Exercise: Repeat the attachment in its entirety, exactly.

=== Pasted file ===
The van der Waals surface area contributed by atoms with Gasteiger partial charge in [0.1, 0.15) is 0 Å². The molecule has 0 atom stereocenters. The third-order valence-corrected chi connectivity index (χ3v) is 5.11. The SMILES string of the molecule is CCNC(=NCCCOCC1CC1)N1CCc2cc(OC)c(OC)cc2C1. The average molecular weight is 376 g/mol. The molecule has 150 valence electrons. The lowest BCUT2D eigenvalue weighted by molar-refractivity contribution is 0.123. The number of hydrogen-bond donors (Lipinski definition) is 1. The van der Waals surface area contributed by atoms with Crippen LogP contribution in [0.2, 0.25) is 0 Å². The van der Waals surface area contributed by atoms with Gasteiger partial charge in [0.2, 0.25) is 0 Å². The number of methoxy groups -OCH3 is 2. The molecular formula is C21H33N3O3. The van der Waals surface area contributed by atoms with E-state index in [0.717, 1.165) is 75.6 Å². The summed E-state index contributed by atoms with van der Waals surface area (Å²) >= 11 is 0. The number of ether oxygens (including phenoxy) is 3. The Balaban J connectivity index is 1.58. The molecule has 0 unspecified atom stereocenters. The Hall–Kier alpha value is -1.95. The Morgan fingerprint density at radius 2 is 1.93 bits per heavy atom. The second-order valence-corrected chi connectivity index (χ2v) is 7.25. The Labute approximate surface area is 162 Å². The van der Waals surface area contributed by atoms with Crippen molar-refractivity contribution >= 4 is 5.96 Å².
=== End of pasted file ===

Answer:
The van der Waals surface area contributed by atoms with Gasteiger partial charge in [0.1, 0.15) is 0 Å². The molecule has 0 atom stereocenters. The third-order valence-corrected chi connectivity index (χ3v) is 5.11. The SMILES string of the molecule is CCNC(=NCCCOCC1CC1)N1CCc2cc(OC)c(OC)cc2C1. The average molecular weight is 376 g/mol. The molecule has 150 valence electrons. The lowest BCUT2D eigenvalue weighted by molar-refractivity contribution is 0.123. The number of hydrogen-bond donors (Lipinski definition) is 1. The van der Waals surface area contributed by atoms with Crippen LogP contribution in [0.2, 0.25) is 0 Å². The van der Waals surface area contributed by atoms with Gasteiger partial charge in [0.2, 0.25) is 0 Å². The number of methoxy groups -OCH3 is 2. The molecular formula is C21H33N3O3. The van der Waals surface area contributed by atoms with E-state index in [0.717, 1.165) is 75.6 Å². The summed E-state index contributed by atoms with van der Waals surface area (Å²) >= 11 is 0. The number of ether oxygens (including phenoxy) is 3. The Balaban J connectivity index is 1.58. The molecule has 0 unspecified atom stereocenters. The Hall–Kier alpha value is -1.95. The Morgan fingerprint density at radius 2 is 1.93 bits per heavy atom. The second-order valence-corrected chi connectivity index (χ2v) is 7.25. The Labute approximate surface area is 162 Å². The van der Waals surface area contributed by atoms with Crippen molar-refractivity contribution >= 4 is 5.96 Å².